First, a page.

Empirical studies of any advocacy or multi-component intervention including advocacy, intended for women aged 15 years and over who were experiencing or had experienced any form of intimate partner abuse, or of advocates delivering such interventions, or experiences of women who were receiving or had received such an intervention. Partner abuse encompasses coercive control in the absence of physical abuse. For theory development, we included studies that did not strictly fit our original criteria but provided information useful for theory development.
Four review authors independently extracted data, with double assessment of 10% of the data, and assessed risk of bias and quality of the evidence. We adopted RAMESES (Realist and meta-narrative evidence syntheses: evolving standards) standards for reporting results. We applied a realist approach to the analysis.
We included 98 studies (147 articles). There were 88 core studies: 37 focused on advocates (4 survey-based, 3 instrument development, 30 qualitative focus) and seven on abused women (6 qualitative studies, 1 survey); 44 were experimental intervention studies (some including qualitative evaluations). Ten further studies (3 randomised controlled trials (RCTs), 1 intervention process evaluation, 1 qualitative study, 2 mixed methods studies, 2 surveys of women, and 1 mixed methods study of women and staff) did not fit the original criteria but added useful information, as befitting a realist approach. Two studies are awaiting classification and three are ongoing.
Advocacy interventions varied considerably in contact hours, profession delivering and setting.
We constructed a conceptual model from six essential principles based on context-mechanism-outcome (CMO) patterns.
We have moderate and high confidence in evidence for the importance of considering both women's vulnerabilities and intersectionalities and the trade-offs of abuse-related decisions in the contexts of individual women's lives. Decisions should consider the risks to the woman's safety from the abuse. Whether actions resulting from advocacy increase or decrease abuse depends on contextual factors (e.g. severity and type of abuse), and the outcomes the particular advocacy intervention is designed to address (e.g. increasing successful court orders versus decreasing depression).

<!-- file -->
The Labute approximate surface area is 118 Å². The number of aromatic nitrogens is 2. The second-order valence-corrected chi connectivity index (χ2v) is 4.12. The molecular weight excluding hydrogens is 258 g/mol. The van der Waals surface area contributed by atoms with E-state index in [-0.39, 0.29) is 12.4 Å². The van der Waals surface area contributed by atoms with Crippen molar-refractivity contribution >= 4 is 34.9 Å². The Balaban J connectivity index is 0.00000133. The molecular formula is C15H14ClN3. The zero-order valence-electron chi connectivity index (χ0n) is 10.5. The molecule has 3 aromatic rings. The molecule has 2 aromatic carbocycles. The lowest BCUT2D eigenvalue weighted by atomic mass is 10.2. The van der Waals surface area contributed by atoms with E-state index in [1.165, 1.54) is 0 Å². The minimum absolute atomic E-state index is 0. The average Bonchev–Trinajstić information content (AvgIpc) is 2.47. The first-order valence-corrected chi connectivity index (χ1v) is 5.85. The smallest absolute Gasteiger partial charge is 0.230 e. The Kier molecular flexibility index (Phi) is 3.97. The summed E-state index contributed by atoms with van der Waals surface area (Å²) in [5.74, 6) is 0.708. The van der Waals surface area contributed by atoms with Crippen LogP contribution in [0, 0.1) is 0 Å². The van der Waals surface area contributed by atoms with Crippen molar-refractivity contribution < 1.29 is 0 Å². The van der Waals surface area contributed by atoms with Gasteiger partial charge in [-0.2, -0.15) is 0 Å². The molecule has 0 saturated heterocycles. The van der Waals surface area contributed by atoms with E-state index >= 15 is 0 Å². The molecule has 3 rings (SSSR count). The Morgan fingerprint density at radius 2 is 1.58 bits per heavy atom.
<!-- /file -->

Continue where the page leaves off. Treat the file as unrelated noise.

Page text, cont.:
We have low confidence in evidence regarding the significance of physical dependencies, being pregnant or having children. There were links between setting (high confidence), and potentially also theoretical underpinnings of interventions, type, duration and intensity of advocacy, advocate discipline and outcomes (moderate and low confidence). A good therapeutic alliance was important (high confidence); this alliance might be improved when advocates are matched with abused women on ethnicity or abuse experience, exercise cultural humility, and remove structural barriers to resource access by marginalised women. We identified significant challenges for advocates in inter-organisational working, vicarious traumatisation, and lack of clarity on how much support to give a woman (moderate and high confidence). To work effectively, advocates need ongoing training, role clarity, access to resources, and peer and institutional support.
Our provisional model highlights the complex way that factors combine and interact for effective advocacy. We confirmed the core ingredients of advocacy according to both women and advocates, supported by studies and theoretical considerations: education and information on abuse; rights and resources; active referral and liaising with other services; risk assessment and safety planning. We were unable to confirm the impact of complexity of the intervention (low confidence). Our low confidence in the evidence was driven mostly by a lack of relevant studies, rather than poor-quality studies, despite the size of the review.